PSYCHEMAGIK PRESENTS MAGIK SUNRISE.

PSYCHEMAGIK PRESENTS MAGIK SUNRISE.

By far, one of the best compilations of 2012 was Leng Records’ Psychemagik Presents Magic Circles. Released in October 2012, it’s best described as a compelling and captivating collection of music. Not only that, but it brought new meaning to the word eclectic. Fusing cosmic disco, Balearica, psychedelic funk, ambient, soul, electronica and Middle Eastern beats, it was a breathtaking and mind-blowing musical journey. Subtleties and nuances unfolded during the twelve tracks. Complex and multilayered, musical influences and genres merged on Psychemagik Presents Magic Circles. The men behind this critically acclaimed compilation were the prolific production team Psychemagik. Now seven months, and numerous crate-digging expeditions later, Psychemagik return with Psychemagik Presents Magik Sunrise. It was released on Leng Records on 27th May 2013. For anyone who fell for the whimsical charms of Psychemagik Presents Magic Circles, then Psychemagik Presents Magik Sunrise is essential listening. However, will Psychemagik Presents Magik Sunrise match the critical acclaim and eclecticism of Psychemagik Presents Magik Circles?

Just like Psychemagik Presents Magik Circles, Psychemagik Presents Magik Sunrise is a double album. Disc One is unmixed, while Disc Two is smoothlu seamlessly mixed by Psychemagik. Although I’m not a huge fan of DJ mixes, this is one of the best I’ve heard recently. On Disc One of Psychemagik Presents Magik Sunrise, there are fifteen tracks. They range from cosmic disco, Balearica, psychedelic, funk, ambient and reggae. Featuring contributions from artists like Iaso, Daniel Mathieu, Cherubin, Yves Simon, Rob Mehl, Rioland and Goldfeder, David Astri and Max Adioa. Among them, there’s numerous hidden gems awaiting discovery on Psychemagik Presents Magik Sunrise. This is testament to Psychemagik’s crate-digging skills. Whether it’s dusty warehouses, thrift stores, backstreet record shops or junk shops, no pile of vinyl is left undisturbed. Not when Psychemagik are about. They’re always on the look out for that elusive hidden gem. Their persistence and determination often pays off. Proof of this can be found on Disc One of Psychemagik Presents Magik Sunrise, which I’ll tell you about.

Opening Psychemagik Presents Magik Circles, Psychemagik Presents Magik Sunrise is Iasos’ Formentera Sunset Clouds. Named after a Greek island, this was a track from Iasos’ 1975 album Wave Number 1: Inter-Dimensional Music. It’s a laid-back slice of ambient music that gradually unfolds. As waves crash on a sandy beach, banks of meandering keyboards provide a spacey, ambient backdrop. Gothic, dreamy and trippy, it’s music to lose yourself in, as the music washes over you.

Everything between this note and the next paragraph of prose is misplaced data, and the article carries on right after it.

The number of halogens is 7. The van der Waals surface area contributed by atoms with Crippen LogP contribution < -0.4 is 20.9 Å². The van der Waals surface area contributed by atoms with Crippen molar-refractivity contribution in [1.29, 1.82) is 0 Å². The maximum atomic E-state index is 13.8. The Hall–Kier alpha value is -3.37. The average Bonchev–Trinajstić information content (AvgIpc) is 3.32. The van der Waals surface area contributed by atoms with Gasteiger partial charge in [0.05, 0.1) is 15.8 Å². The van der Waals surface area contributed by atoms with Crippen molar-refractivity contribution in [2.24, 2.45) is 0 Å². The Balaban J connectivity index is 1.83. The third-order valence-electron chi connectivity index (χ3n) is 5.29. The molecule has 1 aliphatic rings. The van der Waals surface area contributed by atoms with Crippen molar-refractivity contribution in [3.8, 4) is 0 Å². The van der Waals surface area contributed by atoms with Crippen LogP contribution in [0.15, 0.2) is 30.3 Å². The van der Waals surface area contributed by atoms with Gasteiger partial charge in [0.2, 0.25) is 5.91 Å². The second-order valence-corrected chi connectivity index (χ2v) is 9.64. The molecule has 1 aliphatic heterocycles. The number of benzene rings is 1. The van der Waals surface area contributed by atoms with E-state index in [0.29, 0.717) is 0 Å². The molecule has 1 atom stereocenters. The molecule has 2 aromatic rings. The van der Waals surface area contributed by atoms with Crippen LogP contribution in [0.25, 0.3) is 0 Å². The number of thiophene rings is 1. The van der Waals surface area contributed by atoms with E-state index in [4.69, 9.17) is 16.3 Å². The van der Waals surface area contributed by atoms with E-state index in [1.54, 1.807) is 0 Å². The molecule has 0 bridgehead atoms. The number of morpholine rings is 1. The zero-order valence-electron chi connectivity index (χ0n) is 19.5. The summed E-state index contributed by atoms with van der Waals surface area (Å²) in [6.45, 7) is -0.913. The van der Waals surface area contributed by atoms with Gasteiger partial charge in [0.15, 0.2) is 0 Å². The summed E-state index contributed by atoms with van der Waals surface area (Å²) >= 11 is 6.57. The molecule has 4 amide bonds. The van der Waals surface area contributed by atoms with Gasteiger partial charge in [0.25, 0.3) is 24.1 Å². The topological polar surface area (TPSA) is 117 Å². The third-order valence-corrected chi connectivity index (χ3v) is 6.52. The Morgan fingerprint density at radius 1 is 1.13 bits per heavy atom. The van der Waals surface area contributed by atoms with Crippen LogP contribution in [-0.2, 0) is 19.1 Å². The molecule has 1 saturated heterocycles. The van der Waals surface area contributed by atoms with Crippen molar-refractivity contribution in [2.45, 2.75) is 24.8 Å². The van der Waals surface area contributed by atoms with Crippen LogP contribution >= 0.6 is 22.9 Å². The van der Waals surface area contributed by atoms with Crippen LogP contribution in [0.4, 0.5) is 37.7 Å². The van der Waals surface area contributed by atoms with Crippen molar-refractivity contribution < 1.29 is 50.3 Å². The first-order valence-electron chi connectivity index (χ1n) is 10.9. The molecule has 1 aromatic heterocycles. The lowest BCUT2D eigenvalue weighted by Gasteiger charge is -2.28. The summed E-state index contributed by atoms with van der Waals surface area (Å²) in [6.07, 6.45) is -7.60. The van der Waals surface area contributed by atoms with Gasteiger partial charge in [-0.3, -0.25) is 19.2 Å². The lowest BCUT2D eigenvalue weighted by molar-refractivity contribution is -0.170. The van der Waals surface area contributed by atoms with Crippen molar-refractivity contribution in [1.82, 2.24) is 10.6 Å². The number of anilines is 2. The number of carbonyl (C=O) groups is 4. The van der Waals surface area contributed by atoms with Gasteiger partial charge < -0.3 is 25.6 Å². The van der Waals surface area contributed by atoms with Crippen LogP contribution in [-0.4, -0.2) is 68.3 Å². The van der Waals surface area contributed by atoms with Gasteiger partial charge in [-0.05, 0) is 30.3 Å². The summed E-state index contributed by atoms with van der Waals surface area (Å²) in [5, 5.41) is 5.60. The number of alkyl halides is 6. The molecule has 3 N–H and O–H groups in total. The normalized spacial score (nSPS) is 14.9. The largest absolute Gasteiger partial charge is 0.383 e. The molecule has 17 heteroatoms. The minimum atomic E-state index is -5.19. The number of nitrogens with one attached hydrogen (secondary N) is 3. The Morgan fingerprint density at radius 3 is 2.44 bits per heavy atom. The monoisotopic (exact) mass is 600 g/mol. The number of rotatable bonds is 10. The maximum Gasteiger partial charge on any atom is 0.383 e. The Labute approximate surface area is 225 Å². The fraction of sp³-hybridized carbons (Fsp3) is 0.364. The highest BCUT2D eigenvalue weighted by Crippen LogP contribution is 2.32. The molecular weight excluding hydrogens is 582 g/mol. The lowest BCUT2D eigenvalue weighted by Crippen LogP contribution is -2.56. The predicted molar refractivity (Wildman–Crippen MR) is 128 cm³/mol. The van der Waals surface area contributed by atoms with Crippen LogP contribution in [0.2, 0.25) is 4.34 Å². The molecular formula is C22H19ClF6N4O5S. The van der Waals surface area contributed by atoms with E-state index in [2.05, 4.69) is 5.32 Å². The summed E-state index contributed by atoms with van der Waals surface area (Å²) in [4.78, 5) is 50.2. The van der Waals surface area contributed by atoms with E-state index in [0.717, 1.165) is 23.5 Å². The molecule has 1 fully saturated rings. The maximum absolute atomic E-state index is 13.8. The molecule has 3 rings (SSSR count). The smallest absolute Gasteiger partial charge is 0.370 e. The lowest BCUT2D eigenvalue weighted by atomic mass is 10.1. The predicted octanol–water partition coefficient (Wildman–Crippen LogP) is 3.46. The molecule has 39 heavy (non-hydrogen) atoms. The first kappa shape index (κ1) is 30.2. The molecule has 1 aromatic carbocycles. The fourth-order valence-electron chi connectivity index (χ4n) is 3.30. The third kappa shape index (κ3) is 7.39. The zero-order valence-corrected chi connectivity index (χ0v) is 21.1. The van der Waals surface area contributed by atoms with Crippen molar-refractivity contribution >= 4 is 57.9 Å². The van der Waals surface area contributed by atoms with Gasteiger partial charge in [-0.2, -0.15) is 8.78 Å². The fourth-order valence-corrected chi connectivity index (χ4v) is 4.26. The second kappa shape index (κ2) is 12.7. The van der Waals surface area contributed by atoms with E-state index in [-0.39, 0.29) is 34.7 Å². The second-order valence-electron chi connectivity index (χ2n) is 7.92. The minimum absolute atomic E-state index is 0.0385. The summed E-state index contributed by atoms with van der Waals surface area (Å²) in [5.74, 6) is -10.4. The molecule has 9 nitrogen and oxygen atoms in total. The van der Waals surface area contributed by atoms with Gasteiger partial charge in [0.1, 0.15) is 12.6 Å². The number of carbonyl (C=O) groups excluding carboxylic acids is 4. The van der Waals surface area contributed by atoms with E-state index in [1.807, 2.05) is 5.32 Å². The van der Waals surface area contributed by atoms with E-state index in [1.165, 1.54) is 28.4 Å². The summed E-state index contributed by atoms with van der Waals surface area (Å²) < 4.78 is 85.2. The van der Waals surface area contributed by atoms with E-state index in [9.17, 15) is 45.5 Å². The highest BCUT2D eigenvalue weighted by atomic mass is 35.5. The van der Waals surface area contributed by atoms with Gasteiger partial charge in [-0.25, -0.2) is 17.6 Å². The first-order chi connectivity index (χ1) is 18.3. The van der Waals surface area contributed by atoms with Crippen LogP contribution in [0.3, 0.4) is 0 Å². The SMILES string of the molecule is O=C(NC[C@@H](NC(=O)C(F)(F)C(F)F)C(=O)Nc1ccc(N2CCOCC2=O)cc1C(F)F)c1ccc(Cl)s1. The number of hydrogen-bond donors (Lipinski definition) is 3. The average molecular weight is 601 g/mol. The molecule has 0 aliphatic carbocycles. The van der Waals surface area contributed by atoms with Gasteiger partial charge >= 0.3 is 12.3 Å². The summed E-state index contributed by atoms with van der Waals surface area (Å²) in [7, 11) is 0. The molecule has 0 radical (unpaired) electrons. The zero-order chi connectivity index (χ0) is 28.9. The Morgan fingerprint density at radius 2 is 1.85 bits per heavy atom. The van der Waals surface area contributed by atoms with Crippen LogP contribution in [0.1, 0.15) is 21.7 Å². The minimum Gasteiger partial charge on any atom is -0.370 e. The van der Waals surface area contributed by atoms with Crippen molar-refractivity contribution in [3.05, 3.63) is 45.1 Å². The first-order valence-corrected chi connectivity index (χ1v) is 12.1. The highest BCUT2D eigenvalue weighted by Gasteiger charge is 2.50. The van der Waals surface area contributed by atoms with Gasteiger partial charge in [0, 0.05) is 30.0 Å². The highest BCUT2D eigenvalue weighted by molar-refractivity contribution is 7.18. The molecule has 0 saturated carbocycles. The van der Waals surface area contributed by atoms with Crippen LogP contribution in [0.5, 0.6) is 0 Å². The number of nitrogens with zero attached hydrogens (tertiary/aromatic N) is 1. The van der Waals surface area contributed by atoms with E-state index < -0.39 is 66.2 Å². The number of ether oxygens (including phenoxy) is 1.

Similarly eclectic is Daniel Mathieu’s C’etait Un Beau Dimanche. Here, folk, ambient and electronica combine. The tempo remains slow, with an understated arrangement accompanying Daniel’s wistful vocal. Just an acoustic guitar and subtle drums accompany Daniel’s vocal, as folk and ambient music combine. Later,  washes of keyboards add a dramatic, almost psychedelic sound. The result melancholy fusion of musical genres. 

Although Fox released The Juggler as a single in 1975, it has a timeless sound. It was from Fox’s sophomore album Fox. Again, it has a real dreamy, Balearic and slightly psychedelic sound. Quite simply, it’s impossible not to be mesmerized by The Juggler’s musical magic.

Walter Hawkins’ Metropolis is another genre-sprawling track. There’s everything from blues, folk, seventies singer-songwriter and ambient music. Featuring a heartfelt vocal, Walter delivers some thoughtful, articulate lyrics. Meanwhile, the arrangement meanders behind the vocal allowing Walter’s impassioned, sincere vocal to take centre-stage, where it rightly belongs. 

Continuing the downtempo vibe is Steve and Teresa’s Catching A Wave. This was the title-track from their 1983 album Catching A Wave. It benefits from an understated, jazz-tinged, acoustic arrangement. This is the perfect accompaniment Steve and Teresa’s tender vocal and results in a slice of musical sunshine, that brings to mind long summer days.

Demonstrating the sheer versatility of music on Psychemagik Presents Magik Sunrise is the psychedelic sound of Cherubin’s Sunrise. This was the B-side to their 1974 single The Letter, which was released on United Artists. Why it was only a B-side is baffling? It’s a compelling and captivating combination of elements of folk, psychedelia and prog rock.

Yves Simon’s Raconte-Toi was the title-track to his 1975 album. It’s another track that’s emotive, moody and dramatic. The emotion comes courtesy of Yves needy, heartfelt vocal. It’s accompanied by an understated, minimalist acoustic arrangement.  Later, the brief addition of an accordion, clarinet and stabs of electric guitar grab your attention and add a sense of drama.